35 posted on 10/11/2004 7:09:31 PM PDT by Jessarah
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To: mountaineer

"Her ministry takes her all over the world, and she tells some heart-wrenching stories about people so grateful to receive the wheelchairs and hope she brings."

What a wonderful lady!

I've gained a new appreciation for wheelchairs over the last couple of months. My 7 year old son incurred a nasty break to his leg while bike riding on August 2nd.

He's still in a cast and uses crutches, but long trips without the wheelchair are out of the question. It came in very handy at the rally for President Bush in Chanhassen, MN this past Saturday. No way I would've wanted him to make that hike!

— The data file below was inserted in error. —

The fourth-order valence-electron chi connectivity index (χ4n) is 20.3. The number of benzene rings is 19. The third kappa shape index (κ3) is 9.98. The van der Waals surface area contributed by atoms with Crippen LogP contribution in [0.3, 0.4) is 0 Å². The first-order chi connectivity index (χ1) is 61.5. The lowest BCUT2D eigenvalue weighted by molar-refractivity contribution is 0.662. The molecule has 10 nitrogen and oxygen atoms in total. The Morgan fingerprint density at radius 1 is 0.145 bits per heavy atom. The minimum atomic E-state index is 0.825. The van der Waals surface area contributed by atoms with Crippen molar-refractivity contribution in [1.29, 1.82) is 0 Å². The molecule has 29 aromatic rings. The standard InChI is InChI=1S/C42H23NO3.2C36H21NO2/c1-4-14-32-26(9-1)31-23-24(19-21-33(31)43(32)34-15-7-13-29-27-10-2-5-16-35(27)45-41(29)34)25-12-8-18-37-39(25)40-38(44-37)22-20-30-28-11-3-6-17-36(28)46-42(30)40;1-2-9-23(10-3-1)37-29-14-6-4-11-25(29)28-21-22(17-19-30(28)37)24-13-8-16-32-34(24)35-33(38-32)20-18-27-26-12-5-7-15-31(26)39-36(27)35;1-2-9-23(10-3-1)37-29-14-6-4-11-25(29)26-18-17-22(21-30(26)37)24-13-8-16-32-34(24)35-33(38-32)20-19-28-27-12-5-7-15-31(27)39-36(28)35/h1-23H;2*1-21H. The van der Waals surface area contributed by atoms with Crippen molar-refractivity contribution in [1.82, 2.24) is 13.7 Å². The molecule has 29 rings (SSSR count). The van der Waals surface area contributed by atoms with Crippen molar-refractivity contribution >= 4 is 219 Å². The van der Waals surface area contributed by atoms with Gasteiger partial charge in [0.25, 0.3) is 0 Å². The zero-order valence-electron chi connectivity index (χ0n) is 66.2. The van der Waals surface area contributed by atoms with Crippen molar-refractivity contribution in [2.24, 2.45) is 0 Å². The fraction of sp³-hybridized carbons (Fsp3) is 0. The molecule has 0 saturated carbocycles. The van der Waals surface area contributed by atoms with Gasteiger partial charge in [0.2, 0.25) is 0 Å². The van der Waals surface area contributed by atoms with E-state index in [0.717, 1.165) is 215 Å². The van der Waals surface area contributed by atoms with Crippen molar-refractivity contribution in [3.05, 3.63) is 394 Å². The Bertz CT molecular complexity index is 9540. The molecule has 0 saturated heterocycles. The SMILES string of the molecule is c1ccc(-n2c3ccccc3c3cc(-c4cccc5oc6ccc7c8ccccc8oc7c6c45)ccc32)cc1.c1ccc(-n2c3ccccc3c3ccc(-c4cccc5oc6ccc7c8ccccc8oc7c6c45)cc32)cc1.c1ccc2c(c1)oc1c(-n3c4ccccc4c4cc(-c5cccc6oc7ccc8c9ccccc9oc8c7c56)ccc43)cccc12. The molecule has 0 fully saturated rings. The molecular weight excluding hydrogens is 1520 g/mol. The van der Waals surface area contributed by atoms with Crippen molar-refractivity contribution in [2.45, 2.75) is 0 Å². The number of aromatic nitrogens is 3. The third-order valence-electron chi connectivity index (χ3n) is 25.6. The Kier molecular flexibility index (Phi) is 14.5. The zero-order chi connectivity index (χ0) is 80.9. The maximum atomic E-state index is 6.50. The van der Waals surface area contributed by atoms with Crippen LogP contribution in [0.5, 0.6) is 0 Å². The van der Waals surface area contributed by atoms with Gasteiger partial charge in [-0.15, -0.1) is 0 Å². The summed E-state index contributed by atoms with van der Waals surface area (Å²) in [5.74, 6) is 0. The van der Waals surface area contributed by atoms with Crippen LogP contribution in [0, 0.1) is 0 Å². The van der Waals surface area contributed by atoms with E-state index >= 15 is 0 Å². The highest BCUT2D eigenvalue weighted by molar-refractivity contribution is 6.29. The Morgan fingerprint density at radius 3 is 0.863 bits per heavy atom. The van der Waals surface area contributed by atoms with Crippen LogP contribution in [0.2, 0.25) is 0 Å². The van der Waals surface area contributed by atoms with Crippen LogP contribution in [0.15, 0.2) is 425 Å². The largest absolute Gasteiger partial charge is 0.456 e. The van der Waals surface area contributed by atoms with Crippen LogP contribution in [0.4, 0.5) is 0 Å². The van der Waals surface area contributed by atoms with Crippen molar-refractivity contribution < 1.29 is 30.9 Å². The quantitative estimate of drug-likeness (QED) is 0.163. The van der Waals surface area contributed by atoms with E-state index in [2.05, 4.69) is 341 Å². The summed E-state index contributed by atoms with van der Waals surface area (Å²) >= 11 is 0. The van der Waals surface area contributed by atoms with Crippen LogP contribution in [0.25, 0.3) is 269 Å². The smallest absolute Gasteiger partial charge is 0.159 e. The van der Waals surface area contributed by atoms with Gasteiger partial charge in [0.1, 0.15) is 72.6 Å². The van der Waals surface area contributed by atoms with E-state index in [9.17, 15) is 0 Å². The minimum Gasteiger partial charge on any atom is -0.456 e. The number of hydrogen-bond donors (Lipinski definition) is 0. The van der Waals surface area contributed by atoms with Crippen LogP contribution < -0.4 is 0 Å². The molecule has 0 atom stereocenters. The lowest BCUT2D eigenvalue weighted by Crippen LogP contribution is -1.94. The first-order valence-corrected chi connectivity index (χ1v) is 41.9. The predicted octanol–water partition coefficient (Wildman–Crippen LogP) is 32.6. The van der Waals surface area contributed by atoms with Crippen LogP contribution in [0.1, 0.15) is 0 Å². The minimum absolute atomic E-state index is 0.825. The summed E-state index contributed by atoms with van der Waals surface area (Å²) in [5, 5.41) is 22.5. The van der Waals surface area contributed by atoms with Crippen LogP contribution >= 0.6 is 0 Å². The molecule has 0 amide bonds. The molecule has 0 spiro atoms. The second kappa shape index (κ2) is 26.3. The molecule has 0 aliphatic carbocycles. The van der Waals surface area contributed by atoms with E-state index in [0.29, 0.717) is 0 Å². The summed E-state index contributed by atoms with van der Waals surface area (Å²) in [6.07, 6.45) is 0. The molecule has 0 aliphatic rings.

But we're the lucky ones. Eventually Jack will be walking again.

God bless Joni in her ministry. I can only imagine the smiles on the faces of those who receive the wheelchairs and the resultant mobility they bring.

36 posted on 10/11/2004 7:14:08 PM PDT by mplsconservative (Old media = lies. New media = truth.)
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To: martin_fierro; All
Charles Krauthammer on Brit's show tonight was particularly good on this point. Called Kerry's & Edwards position on this what it is: DEMAGOGUERY.

Below links to a debate regarding the science of longevity, including the subject of cloning human embryos. It includes Dr. Krauthammer.